“So I promised you some high level questions”, says the Mentor. “This does not mean ‘cursory’. These questions need to be addressed in some detail, and the data is not just sitting there”.
“Ask your consultant these questions. Be ready to pay. These are not easy questions or things you can just look up”.
"Oh-oh", says Herbie. "Quiet", says the Mentor.
Being towards the right-hand side of each bar is good. It means, all things being equal, that the profit potential of the industry is good.
Let’s get started.
Barriers to entry: In general, high barriers are good for profit potential, because they keep others out. Too many people erode profits. Price wars and the like.
Something to consider here is the regulatory landscape. If licenses are limited, as they are in some states, this creates a barrier to entry and may help keep profits high. Caution, though, because this could change with the stroke of a pen.
“That’s kind of confusing”, says Herbie. “Won’t those barriers keep me out?”
“Possibly”, says the Mentor. That’s why getting your license in a restricted environment is a victory. It is not easy, but for those who get in, profits can be high. If everybody can get a license, that is bad for long term profit potential.
Barriers to exit: In general, low barriers to exit are good for potential profitability, because those that want to get out, can. When people are forced to stay in, they may engage in dysfunctional behavior that is bad for the industry.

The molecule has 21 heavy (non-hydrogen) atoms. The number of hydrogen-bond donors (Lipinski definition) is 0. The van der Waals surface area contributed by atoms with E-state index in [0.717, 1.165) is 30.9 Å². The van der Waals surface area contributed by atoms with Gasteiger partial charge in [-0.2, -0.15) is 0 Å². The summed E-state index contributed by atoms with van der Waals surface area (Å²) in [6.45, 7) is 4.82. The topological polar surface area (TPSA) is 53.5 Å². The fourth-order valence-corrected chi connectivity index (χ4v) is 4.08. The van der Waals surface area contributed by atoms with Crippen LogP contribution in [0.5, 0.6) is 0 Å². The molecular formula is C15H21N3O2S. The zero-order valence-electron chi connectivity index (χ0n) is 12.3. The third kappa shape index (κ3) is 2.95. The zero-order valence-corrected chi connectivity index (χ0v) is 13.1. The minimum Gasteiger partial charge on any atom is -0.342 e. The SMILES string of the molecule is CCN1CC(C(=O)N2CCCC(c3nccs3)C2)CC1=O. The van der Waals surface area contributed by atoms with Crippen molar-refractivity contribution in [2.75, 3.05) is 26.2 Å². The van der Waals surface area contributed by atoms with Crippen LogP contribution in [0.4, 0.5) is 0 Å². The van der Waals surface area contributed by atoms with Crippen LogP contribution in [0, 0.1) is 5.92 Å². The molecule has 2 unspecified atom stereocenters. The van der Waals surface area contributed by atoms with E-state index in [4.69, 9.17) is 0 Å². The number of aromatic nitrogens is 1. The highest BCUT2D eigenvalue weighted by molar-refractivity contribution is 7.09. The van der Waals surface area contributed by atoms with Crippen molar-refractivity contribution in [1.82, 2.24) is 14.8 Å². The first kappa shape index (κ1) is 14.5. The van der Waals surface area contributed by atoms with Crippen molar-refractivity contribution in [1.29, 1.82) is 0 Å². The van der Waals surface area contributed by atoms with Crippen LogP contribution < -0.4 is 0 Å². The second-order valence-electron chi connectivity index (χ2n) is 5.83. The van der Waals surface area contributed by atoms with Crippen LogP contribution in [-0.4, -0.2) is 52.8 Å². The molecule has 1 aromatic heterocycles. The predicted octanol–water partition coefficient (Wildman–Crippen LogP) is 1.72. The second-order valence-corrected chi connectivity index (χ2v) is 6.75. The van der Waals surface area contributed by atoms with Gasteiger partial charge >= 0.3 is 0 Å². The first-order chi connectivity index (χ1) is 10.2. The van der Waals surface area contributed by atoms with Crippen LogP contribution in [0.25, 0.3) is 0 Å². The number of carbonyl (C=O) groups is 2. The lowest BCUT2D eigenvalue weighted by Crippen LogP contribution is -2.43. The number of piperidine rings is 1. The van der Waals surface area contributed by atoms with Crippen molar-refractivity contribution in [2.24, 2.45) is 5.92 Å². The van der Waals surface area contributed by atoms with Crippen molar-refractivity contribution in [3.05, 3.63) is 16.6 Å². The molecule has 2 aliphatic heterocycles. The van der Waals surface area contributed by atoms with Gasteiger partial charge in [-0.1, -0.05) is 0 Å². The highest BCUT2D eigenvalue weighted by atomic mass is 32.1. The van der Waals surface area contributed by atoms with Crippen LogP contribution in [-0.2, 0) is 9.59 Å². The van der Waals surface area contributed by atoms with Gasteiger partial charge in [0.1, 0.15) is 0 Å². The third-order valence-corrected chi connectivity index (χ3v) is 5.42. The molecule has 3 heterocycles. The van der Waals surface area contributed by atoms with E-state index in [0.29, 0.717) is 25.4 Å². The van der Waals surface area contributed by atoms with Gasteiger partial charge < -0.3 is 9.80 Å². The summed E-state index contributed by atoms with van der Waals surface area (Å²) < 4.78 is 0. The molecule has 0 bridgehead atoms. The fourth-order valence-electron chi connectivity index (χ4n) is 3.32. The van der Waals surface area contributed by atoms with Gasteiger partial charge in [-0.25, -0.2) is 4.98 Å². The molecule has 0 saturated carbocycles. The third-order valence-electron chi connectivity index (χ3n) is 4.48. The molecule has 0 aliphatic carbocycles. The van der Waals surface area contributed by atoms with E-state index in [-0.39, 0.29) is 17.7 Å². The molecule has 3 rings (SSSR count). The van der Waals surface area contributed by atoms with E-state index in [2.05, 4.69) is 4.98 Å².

One example may be multi-year leases or long term contracts that keep people from exiting. Also note, sometimes the exit barrier is emotional, as is sometimes the case for a family business at the small end, or a national industry at the other end of the scale.
“Makes sense”, says Herbie. “Keep going”.
Alternatives: Also referred to as “product substitution”, if people have an alternative to your product, this places a cap on the general price level, and the potential for profit.
Take note, the existence of an alternative is for the consumer to decide, not you. If people consider alcohol an alternative to cannabis, then it is, no matter what you may think.
“Not so bad”, says Herbie.
“No”, says the Mentor, but don’t try this quickly. Put in the time, and get help from experts, unless you have the training and experience yourself.
“No. That’s three of ten. We need to discuss industry concentration and exciting things like that.”
“Concentrates?” asks Herbie, perking up.
“No, I said ‘Industry concentration’. It has to do with how big companies are. Leave me alone now.
See you next week.”
“The last three things you said were ‘NO’”, says Herbie. “That’s bad karma”.
“Shit” mutters the Mentor. “This I need”.